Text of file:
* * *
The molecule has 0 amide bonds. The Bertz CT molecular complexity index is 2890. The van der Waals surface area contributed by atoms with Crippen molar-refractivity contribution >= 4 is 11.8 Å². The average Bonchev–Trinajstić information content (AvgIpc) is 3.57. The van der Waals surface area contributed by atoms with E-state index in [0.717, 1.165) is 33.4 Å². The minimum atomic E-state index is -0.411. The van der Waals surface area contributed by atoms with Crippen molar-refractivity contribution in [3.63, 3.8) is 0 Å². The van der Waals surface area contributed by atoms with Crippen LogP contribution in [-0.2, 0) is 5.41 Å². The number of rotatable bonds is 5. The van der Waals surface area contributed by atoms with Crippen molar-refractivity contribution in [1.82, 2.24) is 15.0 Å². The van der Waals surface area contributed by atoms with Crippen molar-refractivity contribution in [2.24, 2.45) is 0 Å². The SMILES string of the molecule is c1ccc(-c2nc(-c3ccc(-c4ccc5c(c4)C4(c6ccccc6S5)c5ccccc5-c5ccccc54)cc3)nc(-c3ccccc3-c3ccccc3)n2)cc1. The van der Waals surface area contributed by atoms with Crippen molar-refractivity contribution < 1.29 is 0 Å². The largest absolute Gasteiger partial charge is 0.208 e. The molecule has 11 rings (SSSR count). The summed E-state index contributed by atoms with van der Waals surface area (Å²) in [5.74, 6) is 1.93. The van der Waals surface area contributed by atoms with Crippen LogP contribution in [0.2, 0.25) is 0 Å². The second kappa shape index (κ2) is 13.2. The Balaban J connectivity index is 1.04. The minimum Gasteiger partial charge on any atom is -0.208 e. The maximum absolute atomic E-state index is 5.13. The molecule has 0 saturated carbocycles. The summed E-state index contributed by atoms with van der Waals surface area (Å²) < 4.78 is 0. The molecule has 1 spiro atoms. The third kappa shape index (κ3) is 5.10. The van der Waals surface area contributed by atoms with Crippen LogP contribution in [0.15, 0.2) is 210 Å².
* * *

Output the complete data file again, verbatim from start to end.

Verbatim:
The molecule has 0 amide bonds. The Bertz CT molecular complexity index is 2890. The van der Waals surface area contributed by atoms with Crippen molar-refractivity contribution >= 4 is 11.8 Å². The average Bonchev–Trinajstić information content (AvgIpc) is 3.57. The van der Waals surface area contributed by atoms with E-state index in [0.717, 1.165) is 33.4 Å². The minimum atomic E-state index is -0.411. The van der Waals surface area contributed by atoms with Crippen molar-refractivity contribution in [3.63, 3.8) is 0 Å². The van der Waals surface area contributed by atoms with Crippen LogP contribution in [-0.2, 0) is 5.41 Å². The number of rotatable bonds is 5. The van der Waals surface area contributed by atoms with Crippen molar-refractivity contribution in [1.82, 2.24) is 15.0 Å². The van der Waals surface area contributed by atoms with Crippen molar-refractivity contribution in [2.24, 2.45) is 0 Å². The SMILES string of the molecule is c1ccc(-c2nc(-c3ccc(-c4ccc5c(c4)C4(c6ccccc6S5)c5ccccc5-c5ccccc54)cc3)nc(-c3ccccc3-c3ccccc3)n2)cc1. The van der Waals surface area contributed by atoms with Crippen molar-refractivity contribution < 1.29 is 0 Å². The largest absolute Gasteiger partial charge is 0.208 e. The molecule has 11 rings (SSSR count). The summed E-state index contributed by atoms with van der Waals surface area (Å²) in [5.74, 6) is 1.93. The van der Waals surface area contributed by atoms with Crippen LogP contribution in [0.2, 0.25) is 0 Å². The second kappa shape index (κ2) is 13.2. The Balaban J connectivity index is 1.04. The minimum Gasteiger partial charge on any atom is -0.208 e. The maximum absolute atomic E-state index is 5.13. The molecule has 0 saturated carbocycles. The summed E-state index contributed by atoms with van der Waals surface area (Å²) < 4.78 is 0. The molecule has 1 spiro atoms. The third kappa shape index (κ3) is 5.10. The van der Waals surface area contributed by atoms with Crippen LogP contribution in [0.15, 0.2) is 210 Å².